The beef shank is a hot commodity lately because of the awesome presentation both raw and cooked in which this tough cut of beef looks like huge mallet or hammer. Dubbed the Meat Hammer or Thor’s Hammer or Beef Hammer, all of which I will use interchangeably in this recipe, just adds to the mystique. It is all over social media. The beef hammer is not an easy cut of meat to cook. Luckily, this recipe will go through all the ins and outs on how smoke a shank properly. Scroll down to see step by step, picture by picture, foolproof grilling instructions on how to make a Smoked Beef Shank AKA Meat Hammer, including the keys to make this cut into something tender and juicy.
Smoked Beef Shank AKA Meat Hammer Ingredients
- 1 tied off beef shank, aka the beef hammer, approximately 5-6 lbs
- 2 cans of stout beer
- 2 tablespoons of salt
- Your favorite BBQ rub, preferably a beef seasoning
Other gear needed for this recipe
- 1 gallon resealable bag (and a rubber band)
- 2 disposable aluminum pans
- 1 food safe squirt bottles
- Aluminum foil
To begin, we need to answer some questions.
What cut of meat is Thor’s Hammer?
Thor’s Hammer is the beef shank of the cow. The cut comes from the shin of the animal and is a heavily used muscle which means it is a very tough cut of beef. Generally speaking, the closer to the ground the cut is on the animal, the tougher it is. That’s why they say people who are well off financially are living high on the hog, because the meat that is high up on the pig (and the cow) is more tender than those down low. The tops of both animals yield the tenderloins and loins, which on the cow is where all those expensive steaks come from. Lower down we have the harder working muscles which make them tough. Luckily, we have the great equalizer for tough cuts of meat in that the low heat over a long period of time will allow us to make that meat tender and keep it juicy.
My butcher, the fine folks at Beast Butcher & Block in St. Louis, trimmed this up for me and tied it off just like in the pic above to keep all that meat together during the long cooking process. They do an absolute phenomenal job.
How to Prepare Smoked Beef Shank AKA Meat Hammer
We will be brining this meat to begin the tenderizing process (and add a lot of flavor). So open that resealable plastic bag and place the meat hammer in the bag. Then pour in the salt and the stout:
If you are turned off by the stout in this recipe, check out my friend Irene’s recipe for a beef hammer.
Due to the height of this bone, we need use a rubber band to keep the bag closed. Luckily the wide, flat bottom of the beef shank will allow it to stand and thus no beer leaked out which would be a crime. You might want to slosh the bag a little to get the salt to dissolve:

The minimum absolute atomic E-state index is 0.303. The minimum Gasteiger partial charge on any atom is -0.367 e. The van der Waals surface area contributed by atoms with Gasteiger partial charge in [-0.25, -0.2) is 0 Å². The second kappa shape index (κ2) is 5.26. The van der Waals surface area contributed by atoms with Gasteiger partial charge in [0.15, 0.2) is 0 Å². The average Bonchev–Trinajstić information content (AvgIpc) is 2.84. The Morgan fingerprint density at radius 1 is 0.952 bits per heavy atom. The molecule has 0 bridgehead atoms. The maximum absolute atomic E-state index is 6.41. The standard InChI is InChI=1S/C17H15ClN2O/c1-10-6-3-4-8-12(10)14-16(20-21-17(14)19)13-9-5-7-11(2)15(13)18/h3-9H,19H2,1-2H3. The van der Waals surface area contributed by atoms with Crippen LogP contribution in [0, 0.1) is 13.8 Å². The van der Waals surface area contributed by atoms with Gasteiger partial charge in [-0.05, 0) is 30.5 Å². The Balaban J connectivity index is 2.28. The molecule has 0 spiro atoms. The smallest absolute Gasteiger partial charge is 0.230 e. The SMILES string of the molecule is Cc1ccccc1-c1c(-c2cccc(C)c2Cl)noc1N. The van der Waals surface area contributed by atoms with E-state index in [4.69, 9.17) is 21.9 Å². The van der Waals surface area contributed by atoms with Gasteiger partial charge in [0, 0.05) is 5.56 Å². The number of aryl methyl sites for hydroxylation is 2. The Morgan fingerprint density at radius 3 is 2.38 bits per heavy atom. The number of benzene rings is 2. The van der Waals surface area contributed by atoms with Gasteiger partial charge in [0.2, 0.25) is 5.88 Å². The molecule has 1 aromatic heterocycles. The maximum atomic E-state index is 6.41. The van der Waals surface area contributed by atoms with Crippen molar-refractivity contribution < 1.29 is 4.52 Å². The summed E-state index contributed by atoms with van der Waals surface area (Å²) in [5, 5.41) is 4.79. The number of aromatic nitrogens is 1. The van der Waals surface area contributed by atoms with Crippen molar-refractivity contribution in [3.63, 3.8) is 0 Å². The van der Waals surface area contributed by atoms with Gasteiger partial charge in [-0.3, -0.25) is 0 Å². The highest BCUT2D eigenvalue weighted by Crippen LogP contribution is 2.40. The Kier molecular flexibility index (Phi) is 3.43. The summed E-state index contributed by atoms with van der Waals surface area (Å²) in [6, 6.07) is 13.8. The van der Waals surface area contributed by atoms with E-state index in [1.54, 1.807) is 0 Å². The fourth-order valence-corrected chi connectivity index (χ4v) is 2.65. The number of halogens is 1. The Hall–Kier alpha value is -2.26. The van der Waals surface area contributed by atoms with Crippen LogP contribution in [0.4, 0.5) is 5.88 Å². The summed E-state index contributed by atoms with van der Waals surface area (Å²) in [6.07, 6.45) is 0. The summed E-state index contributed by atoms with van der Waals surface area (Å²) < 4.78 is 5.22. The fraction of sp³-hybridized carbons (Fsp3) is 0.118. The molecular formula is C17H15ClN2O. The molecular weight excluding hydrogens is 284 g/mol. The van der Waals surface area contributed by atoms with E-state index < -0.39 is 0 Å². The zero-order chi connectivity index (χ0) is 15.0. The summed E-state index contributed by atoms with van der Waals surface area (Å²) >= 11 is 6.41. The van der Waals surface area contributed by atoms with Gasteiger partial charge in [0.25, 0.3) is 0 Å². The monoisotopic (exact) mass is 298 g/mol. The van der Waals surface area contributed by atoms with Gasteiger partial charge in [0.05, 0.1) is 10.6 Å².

Then place the brining beef shank in the fridge for 4-12 hours:
I brined for 12 hours and then smoked the meat hammer the next day on my Green Mountain Grills pellet grill. Fill the hopper with pellets and set the temp at 225F. While the pellet smoker comes up to temp, remove the meat hammer from the resealable bag, placing it in the disposable aluminum pans and pour the brine into a large vessel with a spout:
Then season Thor’s Hammer with the beef seasoning, in this case we used the DB180 All Purpose Rub:
No extra salt needed. The brine had plenty of salt.
And this is why it’s called a beef hammer:
When the grill is up to temp, place the shank in the doubled up aluminum pans (trust me here, a single pan will collapse easily) and into the pellet cooker:
Once in the cooker, pour some of the stout brine in the pan, reserving some for the spray bottle:
This is why I suggested pouring the stout into a vessel with a spout. Pour the rest of the brine into a spray bottle:
Then place a remote probe thermometer in the thick side of the hammer, but make sure it’s not touching the bone. Luckily, my Green Mountain Grills pellet cooker has a couple of probe thermometers built into the unit:
Before we go any further, let’s sum up the smoking process.
How to Smoke a Beef Hammer on a Pellet Grill
Set the pellet cooker for 225F. Place the seasoned meat hammer in a double layer of disposable aluminum pans and set it in the smoker. Pour some of the stout brine in the bottom and close the lid. Pour the rest of the brine into a spray bottle. Wait many hours until the shank hits between 150F and 160F, spritzing every 30 minutes with the stout brine. This is going to take 3-5 hours depending on the size of the shank, heat of the fire, outside weather conditions, etc. Then cover the pan with foil so the shank steams in that stout brine and it’s own juices until the beef hammer reaches 203F-206F. Remove the hammer from the smoker and discard the aluminum pans and stout. Wrap the shank tight in foil and place a towel around it and put it in a microwave for a couple hours to rest.